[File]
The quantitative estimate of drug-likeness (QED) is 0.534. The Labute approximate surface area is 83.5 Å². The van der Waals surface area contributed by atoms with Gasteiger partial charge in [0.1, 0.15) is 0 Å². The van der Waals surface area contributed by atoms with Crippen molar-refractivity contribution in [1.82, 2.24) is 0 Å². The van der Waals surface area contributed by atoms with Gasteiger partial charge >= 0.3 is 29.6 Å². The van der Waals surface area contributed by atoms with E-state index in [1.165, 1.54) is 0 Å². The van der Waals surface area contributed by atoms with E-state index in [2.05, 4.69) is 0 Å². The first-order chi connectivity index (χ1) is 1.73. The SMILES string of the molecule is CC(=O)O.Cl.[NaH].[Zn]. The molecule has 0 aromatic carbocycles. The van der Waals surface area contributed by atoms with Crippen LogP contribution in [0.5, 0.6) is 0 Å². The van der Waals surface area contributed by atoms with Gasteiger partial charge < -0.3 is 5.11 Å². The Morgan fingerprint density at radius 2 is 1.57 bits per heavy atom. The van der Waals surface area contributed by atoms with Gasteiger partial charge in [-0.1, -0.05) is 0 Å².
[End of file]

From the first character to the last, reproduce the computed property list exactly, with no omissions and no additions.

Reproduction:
The quantitative estimate of drug-likeness (QED) is 0.534. The Labute approximate surface area is 83.5 Å². The van der Waals surface area contributed by atoms with Gasteiger partial charge in [0.1, 0.15) is 0 Å². The van der Waals surface area contributed by atoms with Crippen molar-refractivity contribution in [1.82, 2.24) is 0 Å². The van der Waals surface area contributed by atoms with Gasteiger partial charge >= 0.3 is 29.6 Å². The van der Waals surface area contributed by atoms with E-state index in [1.165, 1.54) is 0 Å². The van der Waals surface area contributed by atoms with E-state index in [2.05, 4.69) is 0 Å². The first-order chi connectivity index (χ1) is 1.73. The SMILES string of the molecule is CC(=O)O.Cl.[NaH].[Zn]. The molecule has 0 aromatic carbocycles. The van der Waals surface area contributed by atoms with Crippen LogP contribution in [0.5, 0.6) is 0 Å². The van der Waals surface area contributed by atoms with Gasteiger partial charge < -0.3 is 5.11 Å². The Morgan fingerprint density at radius 2 is 1.57 bits per heavy atom. The van der Waals surface area contributed by atoms with Gasteiger partial charge in [-0.1, -0.05) is 0 Å².